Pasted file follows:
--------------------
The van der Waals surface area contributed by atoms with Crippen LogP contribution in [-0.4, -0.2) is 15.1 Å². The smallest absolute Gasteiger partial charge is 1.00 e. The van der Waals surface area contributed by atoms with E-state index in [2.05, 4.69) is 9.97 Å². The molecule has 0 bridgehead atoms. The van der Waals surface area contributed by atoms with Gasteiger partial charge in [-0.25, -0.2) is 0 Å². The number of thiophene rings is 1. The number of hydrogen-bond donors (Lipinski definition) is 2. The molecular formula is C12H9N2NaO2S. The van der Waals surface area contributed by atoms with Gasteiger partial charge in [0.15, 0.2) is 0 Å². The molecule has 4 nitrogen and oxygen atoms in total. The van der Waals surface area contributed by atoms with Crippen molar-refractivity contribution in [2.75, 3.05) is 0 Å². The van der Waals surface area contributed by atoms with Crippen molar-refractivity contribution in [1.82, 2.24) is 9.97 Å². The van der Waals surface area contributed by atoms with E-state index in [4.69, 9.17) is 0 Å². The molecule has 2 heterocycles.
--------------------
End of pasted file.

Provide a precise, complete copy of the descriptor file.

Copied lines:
The van der Waals surface area contributed by atoms with Crippen LogP contribution in [-0.4, -0.2) is 15.1 Å². The smallest absolute Gasteiger partial charge is 1.00 e. The van der Waals surface area contributed by atoms with E-state index in [2.05, 4.69) is 9.97 Å². The molecule has 0 bridgehead atoms. The van der Waals surface area contributed by atoms with Gasteiger partial charge in [-0.25, -0.2) is 0 Å². The number of thiophene rings is 1. The number of hydrogen-bond donors (Lipinski definition) is 2. The molecular formula is C12H9N2NaO2S. The van der Waals surface area contributed by atoms with Gasteiger partial charge in [0.15, 0.2) is 0 Å². The molecule has 4 nitrogen and oxygen atoms in total. The van der Waals surface area contributed by atoms with Crippen molar-refractivity contribution in [2.75, 3.05) is 0 Å². The van der Waals surface area contributed by atoms with Crippen molar-refractivity contribution in [1.82, 2.24) is 9.97 Å². The van der Waals surface area contributed by atoms with E-state index in [4.69, 9.17) is 0 Å². The molecule has 2 heterocycles.